Metcash scales up its IT ambitions

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Metcash scales up its IT ambitions

Starts to bring suppliers and retailers together.

ASX-listed Metcash, which powers retail brands like IGA and Mitre 10, is in the process of raising the role technology plays in the organisation from a purely operational focus to one that could help suppliers and retailers collaborate.

Chief information officer David Reeve told Salesforce Live for Retail & Consumer that technology already underpinned the company’s operations, but could be used to do more.

“Until recently, it's been very much focused on those operational aspects of the organisation and not so much in how we actually engage with our retailers, with our shoppers and with our suppliers,” Reeve said.

“That's really what we're seeking to do now is change how we use technology to become a much more connected and agile organisation.”

Suppliers to Metcash’s retailers are the first to see the technology changes with the launch of the MetConnect portal, which is built atop Salesforce.

MetConnect came about because a supplier might deal with several parts of Metcash independently of the other, and there was no central view of that engagement.

“We realised we were having a lot of conversations that weren't as coordinated as they should be, so we started on a journey of trying to understand all of the parts of the organisation that were actually talking to suppliers,” Reeve said.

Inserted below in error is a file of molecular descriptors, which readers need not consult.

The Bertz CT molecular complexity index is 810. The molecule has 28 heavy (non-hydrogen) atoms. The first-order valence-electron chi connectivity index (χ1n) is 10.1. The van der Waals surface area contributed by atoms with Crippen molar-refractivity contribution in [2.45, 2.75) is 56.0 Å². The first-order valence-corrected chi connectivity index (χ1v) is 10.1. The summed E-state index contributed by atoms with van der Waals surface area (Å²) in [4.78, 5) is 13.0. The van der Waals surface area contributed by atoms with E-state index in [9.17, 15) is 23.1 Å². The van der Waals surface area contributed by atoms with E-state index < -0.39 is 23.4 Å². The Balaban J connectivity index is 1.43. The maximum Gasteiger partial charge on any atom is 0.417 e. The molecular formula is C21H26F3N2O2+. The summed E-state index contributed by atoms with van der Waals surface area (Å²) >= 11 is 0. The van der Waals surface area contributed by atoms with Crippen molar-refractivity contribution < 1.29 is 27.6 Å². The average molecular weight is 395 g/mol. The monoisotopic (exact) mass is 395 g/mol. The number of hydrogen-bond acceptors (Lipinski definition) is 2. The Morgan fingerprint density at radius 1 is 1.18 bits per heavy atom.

“Through that, we drew up a map that led us to understand the complexity of what was actually going on, and we've now started on a journey to use the Salesforce platform to really get us to a better place.”

MetConnect brings all communications, paperwork and other information together in a single place. 

It acts as a single point of contact for over 2000 suppliers into Metcash.

“It provides them with essential information but also … with a way in to discuss issues, to raise concerns, and to self-serve on a lot of the things that we currently make quite difficult for them,” Reeve said.

“We still have a lot of paper forms that we send to suppliers and we expect them to fill in, so one of the first things we intend to do is get rid of all of those.

“We also want to make it really easy for suppliers to update information, to express interest in dealing with us in new and different ways, and to allow them to manage a lot of the relationship for themselves - but for us to be able to ensure that we're giving them the latest information that they need to be able to do that.”

While there had been internal concerns that suppliers would not use the portal, these had turned out to be unfounded.

“They're happily embracing the platform, and they're giving us more ideas about what they want to use it for, which is now informing where we're going on this roadmap,” Reeve said.

“Over the span of this year, we'll be enriching that platform and starting to release new, deeper functions that will allow them to manage their own relationship, manage a lot of their own information, but also get information from us in a timely manner.”

Reeve said the same model could also be applied to other groups that Metcash interact with, such as its retailers, and potentially even shoppers of its respective brands.

“We want to build the same community that we're building with our suppliers, with our retailers and make that communication seamless as well,” Reeve said.

“In fact, we actually want to start connecting those two communities, so that what our retailers are doing can actually inform our conversations with our suppliers, and what our suppliers are doing can inform our conversations with our retailers.”

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